Iowa Sen. Tom Harkin, along with nine of his colleagues in the U.S. Senate, and four representatives in the U.S. House, have reintroduced legislation to support beginning farmers. The bill is titled the Beginning Farmer and Rancher Opportunity Act of 2013. The original version was introduced in 2011 for consideration by Congress, but was never passed. Like the previous bill, the new legislation is aimed at helping the next generation of farmers get started in agriculture and take advantage of emerging markets.
Harkin took the lead in introducing the new legislation in the Senate. At the same time, Representative Tim Walz, D-Minn, together with Reps. Jeff Fortenberry, R-Neb., Chris Gibson, R-N.Y., and Collin Peterson, D-Minn., introduced the same bill in the U.S. House as House bill number H.R. 1727. In the Senate, the Beginning Farmer and Rancher Opportunity Act of 2013 is Senate bill number S. 837.
"This legislation will help families and individuals across our nation apply their talents, motivation and dedication to start and continue farm and ranch operations which will help support the rural economy," according to Harkin, who says the bill would invest in the next generation of American agriculture.
The bill invests in the next generation of American agricultural producers by:
* Enabling access to land, credit and technical assistance for new producers
* Assisting new producers to launch and strengthen new farm and value-added businesses
* Helping new producers become good land stewards
* Providing training, mentoring and research that beginning farmers and ranchers need to be successful and
* Conducting outreach on agricultural job opportunities for military veterans.
The bill was originally introduced in 2011 to be included in the writing of what should have been the 2012 Farm Bill. Many but not all of the beginning farmer bill's provisions were included in either or both the Senate-passed or House Committee-passed farm bills last year. When the farm bill ended up not being completed and not acted on by Congress in 2012, the beginning farmer bill was modified and has now been re-introduced. The aim remains the same, says Harkin, to get all of its provisions included in the new five-year farm bill reauthorization, a process now underway in Congress.
Goal is to get the beginning farmer provisions included in new five-year farm bill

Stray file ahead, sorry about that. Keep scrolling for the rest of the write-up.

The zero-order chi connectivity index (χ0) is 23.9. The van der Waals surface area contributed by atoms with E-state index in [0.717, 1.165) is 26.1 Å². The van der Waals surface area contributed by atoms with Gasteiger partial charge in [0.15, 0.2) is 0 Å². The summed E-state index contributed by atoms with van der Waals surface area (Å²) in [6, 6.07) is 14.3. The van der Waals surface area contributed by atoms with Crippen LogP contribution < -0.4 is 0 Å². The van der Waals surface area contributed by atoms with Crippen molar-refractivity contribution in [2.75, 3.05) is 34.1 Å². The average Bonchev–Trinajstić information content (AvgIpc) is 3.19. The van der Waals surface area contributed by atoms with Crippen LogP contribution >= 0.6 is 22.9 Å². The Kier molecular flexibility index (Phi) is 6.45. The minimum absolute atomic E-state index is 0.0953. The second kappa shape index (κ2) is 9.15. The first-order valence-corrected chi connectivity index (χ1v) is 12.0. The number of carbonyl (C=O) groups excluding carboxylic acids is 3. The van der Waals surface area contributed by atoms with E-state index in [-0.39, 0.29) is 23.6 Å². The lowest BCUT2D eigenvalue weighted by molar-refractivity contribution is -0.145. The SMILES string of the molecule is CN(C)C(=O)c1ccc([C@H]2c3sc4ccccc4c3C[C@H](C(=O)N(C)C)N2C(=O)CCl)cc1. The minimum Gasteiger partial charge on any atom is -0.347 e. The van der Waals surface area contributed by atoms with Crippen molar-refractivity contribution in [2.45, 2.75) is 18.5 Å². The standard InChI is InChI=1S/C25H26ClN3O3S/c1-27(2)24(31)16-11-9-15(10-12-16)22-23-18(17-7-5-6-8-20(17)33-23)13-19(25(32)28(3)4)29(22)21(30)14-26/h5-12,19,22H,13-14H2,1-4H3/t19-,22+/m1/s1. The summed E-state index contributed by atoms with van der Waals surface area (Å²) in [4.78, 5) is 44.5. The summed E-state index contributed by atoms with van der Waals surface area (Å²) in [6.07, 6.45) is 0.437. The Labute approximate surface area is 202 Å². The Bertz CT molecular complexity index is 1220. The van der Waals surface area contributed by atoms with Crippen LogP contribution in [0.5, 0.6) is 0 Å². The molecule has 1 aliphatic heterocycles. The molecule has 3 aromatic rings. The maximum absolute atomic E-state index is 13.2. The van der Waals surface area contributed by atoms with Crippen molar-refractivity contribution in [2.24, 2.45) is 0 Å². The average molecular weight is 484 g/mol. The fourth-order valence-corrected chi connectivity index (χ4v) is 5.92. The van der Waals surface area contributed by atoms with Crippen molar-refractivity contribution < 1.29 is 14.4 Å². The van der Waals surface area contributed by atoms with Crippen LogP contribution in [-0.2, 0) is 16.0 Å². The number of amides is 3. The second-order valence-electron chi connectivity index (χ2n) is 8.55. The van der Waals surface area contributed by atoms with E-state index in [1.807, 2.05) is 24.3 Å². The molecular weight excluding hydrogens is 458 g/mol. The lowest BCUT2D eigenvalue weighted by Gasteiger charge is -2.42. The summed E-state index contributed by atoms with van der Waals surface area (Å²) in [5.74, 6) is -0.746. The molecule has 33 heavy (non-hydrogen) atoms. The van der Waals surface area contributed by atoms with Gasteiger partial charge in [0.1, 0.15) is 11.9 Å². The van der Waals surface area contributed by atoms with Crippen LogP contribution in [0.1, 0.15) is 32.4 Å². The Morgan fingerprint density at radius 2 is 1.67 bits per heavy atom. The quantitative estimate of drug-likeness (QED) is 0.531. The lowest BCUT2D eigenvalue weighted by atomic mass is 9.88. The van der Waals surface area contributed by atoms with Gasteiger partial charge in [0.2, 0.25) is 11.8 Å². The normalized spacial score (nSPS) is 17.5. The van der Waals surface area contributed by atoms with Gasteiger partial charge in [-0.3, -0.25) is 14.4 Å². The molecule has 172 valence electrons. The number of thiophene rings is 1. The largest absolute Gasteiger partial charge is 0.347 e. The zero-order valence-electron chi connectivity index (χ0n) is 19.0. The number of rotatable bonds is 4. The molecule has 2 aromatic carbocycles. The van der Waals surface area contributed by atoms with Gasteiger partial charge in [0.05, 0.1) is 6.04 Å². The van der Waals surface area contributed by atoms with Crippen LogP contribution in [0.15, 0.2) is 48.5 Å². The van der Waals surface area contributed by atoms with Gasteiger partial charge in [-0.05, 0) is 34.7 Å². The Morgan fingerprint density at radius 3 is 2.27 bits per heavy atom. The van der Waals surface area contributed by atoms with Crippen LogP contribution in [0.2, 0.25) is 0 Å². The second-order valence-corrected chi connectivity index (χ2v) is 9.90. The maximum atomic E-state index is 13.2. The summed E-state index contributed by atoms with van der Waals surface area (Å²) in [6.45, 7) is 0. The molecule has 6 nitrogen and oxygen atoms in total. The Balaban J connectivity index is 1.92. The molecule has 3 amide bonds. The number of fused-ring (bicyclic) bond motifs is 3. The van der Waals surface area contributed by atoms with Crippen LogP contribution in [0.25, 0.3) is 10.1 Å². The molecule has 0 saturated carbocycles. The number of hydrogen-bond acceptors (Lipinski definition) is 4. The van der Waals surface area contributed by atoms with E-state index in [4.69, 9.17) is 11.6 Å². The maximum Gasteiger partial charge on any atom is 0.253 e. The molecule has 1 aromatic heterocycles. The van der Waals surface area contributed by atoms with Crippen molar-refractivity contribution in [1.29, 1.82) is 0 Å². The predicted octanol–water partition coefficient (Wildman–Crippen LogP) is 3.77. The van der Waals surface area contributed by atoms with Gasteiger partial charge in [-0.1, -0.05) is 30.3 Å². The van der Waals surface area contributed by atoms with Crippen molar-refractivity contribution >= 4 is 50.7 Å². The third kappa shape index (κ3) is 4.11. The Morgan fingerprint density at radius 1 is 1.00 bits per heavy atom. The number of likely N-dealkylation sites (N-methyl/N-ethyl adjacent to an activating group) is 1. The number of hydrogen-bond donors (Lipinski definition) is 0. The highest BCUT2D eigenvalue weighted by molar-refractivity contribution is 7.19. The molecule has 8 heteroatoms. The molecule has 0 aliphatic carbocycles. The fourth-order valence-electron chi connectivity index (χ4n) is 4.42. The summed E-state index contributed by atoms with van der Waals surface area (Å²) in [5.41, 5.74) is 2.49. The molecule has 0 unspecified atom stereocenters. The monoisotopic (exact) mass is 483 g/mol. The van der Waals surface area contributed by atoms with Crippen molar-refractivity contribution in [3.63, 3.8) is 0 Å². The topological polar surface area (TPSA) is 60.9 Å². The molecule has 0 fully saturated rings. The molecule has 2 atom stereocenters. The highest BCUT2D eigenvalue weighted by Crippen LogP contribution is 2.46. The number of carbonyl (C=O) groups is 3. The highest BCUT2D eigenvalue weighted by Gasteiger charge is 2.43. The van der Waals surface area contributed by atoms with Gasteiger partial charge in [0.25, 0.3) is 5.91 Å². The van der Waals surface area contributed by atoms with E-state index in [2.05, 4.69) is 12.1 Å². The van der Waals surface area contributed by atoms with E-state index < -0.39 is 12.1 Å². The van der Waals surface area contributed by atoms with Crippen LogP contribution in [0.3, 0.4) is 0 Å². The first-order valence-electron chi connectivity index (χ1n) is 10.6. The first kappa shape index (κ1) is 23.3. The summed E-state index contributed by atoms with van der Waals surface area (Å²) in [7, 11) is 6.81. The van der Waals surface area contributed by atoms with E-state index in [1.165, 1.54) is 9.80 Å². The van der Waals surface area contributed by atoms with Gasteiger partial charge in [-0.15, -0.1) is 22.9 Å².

"We are delighted to see these members of Congress acknowledge the fact that the farm bill should be creative and address beginning farmer and rancher issues," says Traci Bruckner, assistant director for rural policy at the Center for Rural Affairs at Lyons, Neb. "With this bill and the farm bill debate going on this year, we are going to invest in creating a new generation of farmers and ranchers."
Agriculture is essential to our country's well-being, says Fortenberry, a co-sponsor of the beginning farmer bill. "Given that the average age of the American farmer today is 57 years old, we should work to ensure that the next generation of farmers and ranchers has the opportunity to overcome the financial barriers unique to agricultural operations. This bill provides a variety of support options involving access to farm credit for young producers, cost-saving conservation practices, emerging market opportunities such as locally and organically raised foods within regional foods systems, and increased outreach on agricultural job opportunities for our nation's veterans."
Bruckner adds, "We commend the sponsors and co-sponsors for introducing the beginning farmer and rancher bill. This legislation is smart, cost-effective public policy that will create jobs and invest in the future of rural America. It addresses key obstacles that often prevent beginning farmers and ranchers from getting their operations started."
According to Bruckner, the Beginning Farmer and Rancher Opportunity Act contains multiple provisions, including:
* Reauthorizing the Beginning Farmer and Rancher Development Program, an initiative that would provide $20 million in annual mandatory funding through 2018 to help meet growing demand for the program, and include a new priority on agricultural rehabilitation and vocational training programs for military veterans, as well as food safety training.
* Put $20 million in added funding into the Value-Added Producer Grants Program and retain the priority for projects benefiting beginning farmers and ranchers as well as a set-aside of program funding for these projects.
* Create savings and enhance lending provisions that help beginning farmers and ranchers and socially disadvantaged farmers and ranchers establish conservation practices and sustainable systems on their farms and ranches.
"Creating a new generation of family farmers and ranchers is a long row to hoe, but there are proven strategies that create real opportunities for beginners," says Bruckner. "And the Beginning Farmer and Rancher Opportunity Act is written to invest in those strategies and help new farmers and ranchers overcome barriers to take advantage of emerging markets."